When Third Infantry soldiers left for war last fall, families had to adjust to their absence. Now that most are back home, loved ones are adjusting to their return. And thousands of soldiers are going through counseling to help them with the process. WTOC spent time with one soldier and spouse, who said it can be as small as sharing a closet or as big as buying homes and disciplining children, but by most accounts, the transition from the battlefield to the home front can be a very difficult one.
Sgt. Kevin Hilton spent his months in Iraq eager to come back home. He didn't remember how hard the return would be.
"I had to ease my way back into family life," he said. "My kids would do things a certain way and I had to get used to them doing it."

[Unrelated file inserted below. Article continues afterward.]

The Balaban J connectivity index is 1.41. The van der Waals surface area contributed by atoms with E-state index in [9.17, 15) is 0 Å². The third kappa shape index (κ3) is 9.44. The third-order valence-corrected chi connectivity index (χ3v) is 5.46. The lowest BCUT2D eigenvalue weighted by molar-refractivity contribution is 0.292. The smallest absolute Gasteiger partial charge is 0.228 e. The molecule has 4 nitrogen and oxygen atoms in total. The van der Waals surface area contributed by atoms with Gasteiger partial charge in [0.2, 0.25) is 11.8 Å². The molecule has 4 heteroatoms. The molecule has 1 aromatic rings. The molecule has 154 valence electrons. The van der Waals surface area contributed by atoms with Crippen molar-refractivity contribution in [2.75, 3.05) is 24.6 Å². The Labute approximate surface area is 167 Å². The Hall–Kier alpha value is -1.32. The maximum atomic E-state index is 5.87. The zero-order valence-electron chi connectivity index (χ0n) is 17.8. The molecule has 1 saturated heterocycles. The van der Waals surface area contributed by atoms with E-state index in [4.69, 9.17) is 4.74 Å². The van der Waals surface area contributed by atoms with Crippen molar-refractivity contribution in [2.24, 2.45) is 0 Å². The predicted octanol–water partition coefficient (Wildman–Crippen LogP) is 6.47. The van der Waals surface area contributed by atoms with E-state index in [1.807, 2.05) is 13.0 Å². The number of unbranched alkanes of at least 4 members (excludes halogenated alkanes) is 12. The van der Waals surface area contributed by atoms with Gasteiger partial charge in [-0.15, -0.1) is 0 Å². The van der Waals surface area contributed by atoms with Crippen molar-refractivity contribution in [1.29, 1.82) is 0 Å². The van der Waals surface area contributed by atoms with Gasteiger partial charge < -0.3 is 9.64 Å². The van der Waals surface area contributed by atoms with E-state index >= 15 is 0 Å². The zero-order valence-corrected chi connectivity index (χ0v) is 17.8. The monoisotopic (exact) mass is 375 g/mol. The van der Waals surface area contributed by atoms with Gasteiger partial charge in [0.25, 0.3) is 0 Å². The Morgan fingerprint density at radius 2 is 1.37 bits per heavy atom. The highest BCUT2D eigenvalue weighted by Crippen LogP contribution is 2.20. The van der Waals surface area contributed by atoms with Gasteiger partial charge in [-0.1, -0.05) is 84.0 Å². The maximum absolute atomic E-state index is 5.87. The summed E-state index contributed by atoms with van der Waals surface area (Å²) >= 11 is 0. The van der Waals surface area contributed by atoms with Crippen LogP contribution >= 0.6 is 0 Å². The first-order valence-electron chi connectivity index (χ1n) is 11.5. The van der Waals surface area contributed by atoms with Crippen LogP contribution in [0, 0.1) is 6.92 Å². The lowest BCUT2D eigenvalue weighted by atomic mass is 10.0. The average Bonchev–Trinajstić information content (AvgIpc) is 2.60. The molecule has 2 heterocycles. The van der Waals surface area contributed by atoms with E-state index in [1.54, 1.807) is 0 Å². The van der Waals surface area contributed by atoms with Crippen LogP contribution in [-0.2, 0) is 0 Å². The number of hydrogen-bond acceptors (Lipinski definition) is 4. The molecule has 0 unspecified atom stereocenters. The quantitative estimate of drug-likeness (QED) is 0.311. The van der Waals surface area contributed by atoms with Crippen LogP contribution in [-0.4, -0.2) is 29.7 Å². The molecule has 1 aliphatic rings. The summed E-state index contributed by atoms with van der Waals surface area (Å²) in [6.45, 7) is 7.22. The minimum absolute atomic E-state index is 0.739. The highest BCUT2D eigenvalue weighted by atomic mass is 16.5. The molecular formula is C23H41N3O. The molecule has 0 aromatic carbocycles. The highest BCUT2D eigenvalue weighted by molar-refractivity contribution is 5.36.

His wife, Tina, commanded the home and three kids for ten months in his absence. Now she must share authority. She says, with years in the army, they're faring better than others she knows.
"I've got one friend in that frame of mind," she said. "Her and her husband came home two months ago, two months and she's getting to the point, he's just irritating me. All I can tell her is you've got to talk."
After the honeymoon of a homecoming from deployment, American military now see counselors to adjust. During the ten days of mandatory decompression sessions--or DCSs--soldiers discover it's not abnormal to feel awkward or like a stranger in their own home.
"They suddenly shift from being always on guard to being civilized and loving and caring and respectful," explained trauma expert Dr. Charles Figley.
Jasmine Hilton is now old enough to carry and buckle little sister Miranda. Sgt. Hilton says the sight scared him last week, but it's just one more thing he realized has changed while he was gone. He says after several deployments, he and his wife have adjusted to how their roles change from combat to peacetime.